Wrapped in Rainbows: the Life of Zora Neale Hurston.
A misidentified photograph says it all. During the 1980s, as interest in Zora Neale Hurston's life and work began to gather speed, a widely-circulated photograph of a young black woman wearing a wide-brimmed hat and an enormous smile put a face to our fascination. But the face wasn't Hurston's. Even after the photographer himself, famed anthropologist Alan Lomax, notified the Library of Congress of this error in 1993, the image continued to circulate as an authentic Hurston likeness. It still does.
This is only one of the mistakes surrounding Zora Neale Hurston that Valerie Boyd corrects in her wonderful and engaging biography Wrapped in Rainbows: The Life of Zora Neale Hurston. Taking on the task of interpreting Hurston's life is, in itself, a brave choice. It is possible that no other African-American woman writer has been both source and object of such public anxieties, myths, fantasies and fears. In her biography of Hurston, Boyd manages to present us with a rich portrait of this icon, one that honors both the life that was lived and myths it produced.
Boyd accomplishes this in a gorgeous prose style that resonates. Her writing perfectly reflects the inventive linguistic playfulness of her subject, as well as the poetic gravity of the life she lived. Describing Hurston's approach to Harlem Renaissance gatekeeper Alain Locke, Boyd writes: "Zora seemed to take Locke's suggestions with a box of salt." Of Zora's disdain for bitterness, Boyd reasons: "It was, Zora knew, like drinking poison and expecting the other person--the resented one--to die." Introducing the hardest episode in Hurston's life, in which she was wrongly accused of child molestation, Boyd prepares her readers: "The charges came out of nowhere, like a puff of poisonous gas. Or like a sudden, savage thunderstorm on a cloudless day." The biography is rife with moments like these, in which Boyd achieves something rare and remarkable, which is to produce a biography that is at once sound in its scholarship and luminous in its language. That she accomplished it with such a complex and difficult subject is awe-inspiring.
Boyd's own talents do not interfere with her delivery of Zora Neale Hurston to readers in her own, majestic, inimitable words. Of a failed research jaunt, Hurston wrote: "I went back to New York with my heart beneath my knees and my knees in some lonesome valley." About white opportunists who routinely "borrowed" from black culture: "It makes me sick to see how these cheap white folks are grabbing our stuff and ruining it. My one consolation being that they never do it right and so there is still a chance for us."
Throughout Wrapped in Rainbows, Hurstons words can wound like razors and soothe like the gentlest touch, Zora Neale Hurston's linguistic powers are nearly magical, and are artfully represented and complemented by Boyd's own creative skills.
Hurston is not simply the unappreciated daughter of the Harlem Renaissance here, as she has often been depicted by scholars and biographers. The Zora Neale Hurston in Wrapped in Rainbows is a committed, passionate anthropologist, whose creative ambitions make those of several other Harlem Renaissance writers and artists seem puny by comparison. Hurston loved Harlem, but was also beckoned throughout her life by the Bahamas, Haiti and, of course, the American South. Through multiple heartaches, betrayals by friends and colleagues, and episodes of poor health, Hurston remained steadfast in her commitment to recording the lives of the "Negro farthest down."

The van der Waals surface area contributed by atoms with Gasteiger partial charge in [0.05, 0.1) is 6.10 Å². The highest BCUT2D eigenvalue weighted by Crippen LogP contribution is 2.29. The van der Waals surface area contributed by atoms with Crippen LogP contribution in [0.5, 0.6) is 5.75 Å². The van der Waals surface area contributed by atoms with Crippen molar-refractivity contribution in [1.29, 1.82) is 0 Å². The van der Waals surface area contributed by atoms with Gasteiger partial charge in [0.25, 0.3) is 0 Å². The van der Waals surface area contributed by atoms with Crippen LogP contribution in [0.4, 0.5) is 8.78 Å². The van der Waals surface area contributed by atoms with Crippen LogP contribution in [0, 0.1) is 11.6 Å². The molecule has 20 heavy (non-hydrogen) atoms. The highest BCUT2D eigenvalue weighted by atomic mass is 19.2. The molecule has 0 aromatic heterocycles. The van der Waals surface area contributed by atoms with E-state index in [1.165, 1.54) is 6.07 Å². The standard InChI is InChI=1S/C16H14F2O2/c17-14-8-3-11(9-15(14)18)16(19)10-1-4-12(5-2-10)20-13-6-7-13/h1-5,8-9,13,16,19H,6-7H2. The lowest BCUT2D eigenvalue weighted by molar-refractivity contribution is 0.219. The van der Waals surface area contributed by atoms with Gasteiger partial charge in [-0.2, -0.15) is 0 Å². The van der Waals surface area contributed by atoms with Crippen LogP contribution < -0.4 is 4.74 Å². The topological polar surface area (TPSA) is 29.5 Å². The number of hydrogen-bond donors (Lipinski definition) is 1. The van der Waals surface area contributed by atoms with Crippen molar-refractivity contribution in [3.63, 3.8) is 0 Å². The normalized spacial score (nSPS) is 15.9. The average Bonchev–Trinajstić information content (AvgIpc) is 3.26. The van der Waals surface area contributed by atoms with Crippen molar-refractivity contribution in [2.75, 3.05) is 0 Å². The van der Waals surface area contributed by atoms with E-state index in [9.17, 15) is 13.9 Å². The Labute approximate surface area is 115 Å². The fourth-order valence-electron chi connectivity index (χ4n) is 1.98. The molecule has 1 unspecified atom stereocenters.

Popular wisdom has it that Hurston died penniless, in poor health and ignored by the world. Hurston was poor and sick at the end of her life. But Boyd's readers will not find these facts coated in a weepy lament. In fact, Wrapped in Rainbows is a sobering portrait of a woman determined to live by her writing in a society that had other, lesser plans for her. Truly crushing moments in Hurston's professional life--the various ways Hurston was mishandled by the Rosenwald Fund and the Guggenheim Foundation--reveal the internecine nature of the racism that Hurston faced in a professional world that purported to believe in her. But what is salient about these episodes is how valiantly Hurston survived them. What's tragic about Hurston's life is how much it reflects our own negligence when it comes to our geniuses--at least while they are alive. The tragedy is not Hurston's; the tragedy is ours.
--Emily Bernard is the author of Remember Me to Harlem: The Letters of Langston Hughes and Carl Van Vechten 1925-1964 and an assistant professor of English at the University of Vermont.
Emily Bernard is the editor of Remember Me to Harlem: The Letters of Langston Hughes and Carl Van Vechten, a 2001 New York Times Notable Book. A native of Nashville, Tennessee, Bernard currently lives with her husband in Burlington, Vermont, where she is an assistant professor in the English Department at the University of Vermont. Bernard is currently working on Some of My Best Friends, an anthology of personal essays about interracial friendship to be published by Amistad/HarperCollins in 2003. In this issue, Bernard reviewed Wrapped in Rainbows, the first biography in 25 years of Harlem Renaissance writer Zora Neale Hurston. She also interviewed the book's author Valerie Boyd (page 50).
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|Publication:||Black Issues Book Review|
|Article Type:||Book Review|
|Date:||Jan 1, 2003|
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